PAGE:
Radioville: Wes Montgomery, “Echoes of Indiana Avenue” (Resonance)
My review of a reissue that isn’t as big as its britches can be heard here.
For those who have no desire to hear my say the phrase “spry, speedy, biting,” here’s the text of the review:
Hi, I’m Lloyd Sachs with a two-minute album review. Of the handful of guitarists who have been game-changers in jazz, Wes Montgomery remains the best-known and best-loved. But while there are heaps of recordings documenting the innovative sounds that made him a star in the early ’60s and the slickly produced pop covers he went out with when he died in 1968, we haven’t heard much of the music he made before he revolutionized his instrument.
A new collection of recently discovered tracks recorded in his hometown of Indianapolis in ’57 and ’58 fills that need. Echoes of Indiana Avenue features Montgomery playing mostly bop standards in three different trios, one featuring his brothers Buddy and Monk and another his favorite organist, Mel Rhyne. Lots of effort has gone into making this a major historic release. The attractive CD package is stuffed with tributes and vintage photos. We’re told, without apologies to Andres Segovia, that these recordings are “the six-string equivalent of the Holy Grail.”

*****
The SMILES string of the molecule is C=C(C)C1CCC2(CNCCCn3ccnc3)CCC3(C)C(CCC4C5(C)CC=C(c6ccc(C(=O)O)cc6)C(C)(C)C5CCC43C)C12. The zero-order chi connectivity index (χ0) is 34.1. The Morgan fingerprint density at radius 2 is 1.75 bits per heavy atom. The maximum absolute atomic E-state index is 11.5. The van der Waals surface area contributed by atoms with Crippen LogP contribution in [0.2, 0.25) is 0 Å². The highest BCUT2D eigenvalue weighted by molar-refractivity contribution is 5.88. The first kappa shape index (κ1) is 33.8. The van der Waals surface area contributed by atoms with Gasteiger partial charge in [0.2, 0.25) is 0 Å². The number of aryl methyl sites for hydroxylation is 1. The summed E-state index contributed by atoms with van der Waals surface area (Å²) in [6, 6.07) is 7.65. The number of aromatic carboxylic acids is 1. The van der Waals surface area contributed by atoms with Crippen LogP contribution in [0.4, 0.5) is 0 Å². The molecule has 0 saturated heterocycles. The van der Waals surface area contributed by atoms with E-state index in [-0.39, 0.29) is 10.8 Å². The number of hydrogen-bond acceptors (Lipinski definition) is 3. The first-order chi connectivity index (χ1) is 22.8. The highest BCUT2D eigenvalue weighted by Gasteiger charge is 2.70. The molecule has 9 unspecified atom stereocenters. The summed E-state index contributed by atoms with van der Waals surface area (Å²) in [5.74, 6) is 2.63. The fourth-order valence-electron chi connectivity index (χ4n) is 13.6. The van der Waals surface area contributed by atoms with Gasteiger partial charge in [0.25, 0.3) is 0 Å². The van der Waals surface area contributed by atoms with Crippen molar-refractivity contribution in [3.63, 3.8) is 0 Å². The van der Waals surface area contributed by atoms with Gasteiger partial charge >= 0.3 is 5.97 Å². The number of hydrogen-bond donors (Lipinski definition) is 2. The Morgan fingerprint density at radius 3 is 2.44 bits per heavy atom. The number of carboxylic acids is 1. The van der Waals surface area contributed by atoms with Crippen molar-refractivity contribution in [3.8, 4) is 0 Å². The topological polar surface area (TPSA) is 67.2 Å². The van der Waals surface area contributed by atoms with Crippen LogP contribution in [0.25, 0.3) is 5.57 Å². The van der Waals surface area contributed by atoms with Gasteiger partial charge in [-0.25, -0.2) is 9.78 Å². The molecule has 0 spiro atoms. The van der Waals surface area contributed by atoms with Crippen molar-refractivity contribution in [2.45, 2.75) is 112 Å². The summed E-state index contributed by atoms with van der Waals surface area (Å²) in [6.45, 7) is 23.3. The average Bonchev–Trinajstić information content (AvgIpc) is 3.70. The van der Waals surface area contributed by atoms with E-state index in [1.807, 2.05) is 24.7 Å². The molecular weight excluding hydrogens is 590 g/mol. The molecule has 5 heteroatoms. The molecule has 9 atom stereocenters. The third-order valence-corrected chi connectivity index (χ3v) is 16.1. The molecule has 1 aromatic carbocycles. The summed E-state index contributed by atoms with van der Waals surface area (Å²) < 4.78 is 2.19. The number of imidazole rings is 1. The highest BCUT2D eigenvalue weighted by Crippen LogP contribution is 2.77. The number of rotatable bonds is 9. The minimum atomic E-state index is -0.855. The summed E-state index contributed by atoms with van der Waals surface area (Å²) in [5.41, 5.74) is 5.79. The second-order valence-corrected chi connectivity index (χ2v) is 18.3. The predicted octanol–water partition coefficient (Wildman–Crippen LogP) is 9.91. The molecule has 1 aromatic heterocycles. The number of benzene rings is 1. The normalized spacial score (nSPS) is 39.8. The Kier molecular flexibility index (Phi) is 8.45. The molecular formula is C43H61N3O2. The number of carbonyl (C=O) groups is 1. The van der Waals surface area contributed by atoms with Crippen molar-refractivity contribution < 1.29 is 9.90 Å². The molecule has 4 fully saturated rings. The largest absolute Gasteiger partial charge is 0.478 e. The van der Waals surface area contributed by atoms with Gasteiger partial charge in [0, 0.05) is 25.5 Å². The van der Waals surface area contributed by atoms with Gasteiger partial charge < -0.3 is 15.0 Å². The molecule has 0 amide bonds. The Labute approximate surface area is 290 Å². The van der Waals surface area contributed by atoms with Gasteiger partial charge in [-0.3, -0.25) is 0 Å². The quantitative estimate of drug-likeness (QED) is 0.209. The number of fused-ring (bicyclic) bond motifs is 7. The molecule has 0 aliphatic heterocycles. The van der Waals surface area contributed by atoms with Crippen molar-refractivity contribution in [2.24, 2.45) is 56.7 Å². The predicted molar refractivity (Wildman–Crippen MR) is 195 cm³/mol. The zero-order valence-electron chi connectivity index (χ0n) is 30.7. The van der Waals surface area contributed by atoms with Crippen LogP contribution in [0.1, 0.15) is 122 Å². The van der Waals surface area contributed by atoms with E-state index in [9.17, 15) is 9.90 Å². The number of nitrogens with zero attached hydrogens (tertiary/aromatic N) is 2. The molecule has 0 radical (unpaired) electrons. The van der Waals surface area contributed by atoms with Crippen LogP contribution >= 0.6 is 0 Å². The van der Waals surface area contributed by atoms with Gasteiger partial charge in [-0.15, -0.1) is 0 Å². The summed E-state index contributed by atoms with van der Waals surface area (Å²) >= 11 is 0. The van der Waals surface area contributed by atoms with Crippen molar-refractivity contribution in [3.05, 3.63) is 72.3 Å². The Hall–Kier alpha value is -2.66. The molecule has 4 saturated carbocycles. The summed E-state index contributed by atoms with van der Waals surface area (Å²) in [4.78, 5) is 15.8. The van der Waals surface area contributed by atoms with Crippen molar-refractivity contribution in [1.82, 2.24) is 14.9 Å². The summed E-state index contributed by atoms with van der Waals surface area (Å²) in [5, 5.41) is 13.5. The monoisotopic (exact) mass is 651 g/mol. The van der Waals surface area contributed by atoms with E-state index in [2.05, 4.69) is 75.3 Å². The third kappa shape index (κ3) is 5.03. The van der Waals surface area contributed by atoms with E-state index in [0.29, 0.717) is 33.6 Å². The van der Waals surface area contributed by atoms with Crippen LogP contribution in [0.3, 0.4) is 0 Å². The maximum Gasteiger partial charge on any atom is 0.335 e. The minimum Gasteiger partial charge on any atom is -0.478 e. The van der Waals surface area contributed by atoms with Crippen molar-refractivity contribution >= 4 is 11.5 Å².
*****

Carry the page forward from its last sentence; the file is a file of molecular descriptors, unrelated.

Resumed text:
Well, hardcore Wes fans certainly will want to hear this album, which catches him on the cusp of being a dynamic bop and blues player with a spry, speedy, biting attack and a visionary whose signature use of octaves influenced generations of strummers. His freewheeling version of “Take the A Train” is almost worth the price of admission. Ditto the live, untitled blues improvisation that concludes the 53-minute set.
But as dazzling as Montgomery can get, and as much as these Echoes glow with nostalgia for an historic time and place, much of the music is un-ear-opening. And there’s no getting past the crummy sound, which sometimes distorts Wes’ tone. As archival discoveries go, this collection deserves about a B+. But for sending us back to classics like Full House, Boss Guitar and Smokin’ at the Half Note, it gets an A. With a review of Echoes of Indiana Avenue, I’m Lloyd Sachs. Follow me on Twitter @sachsville and subscribe to my blog jazzespress.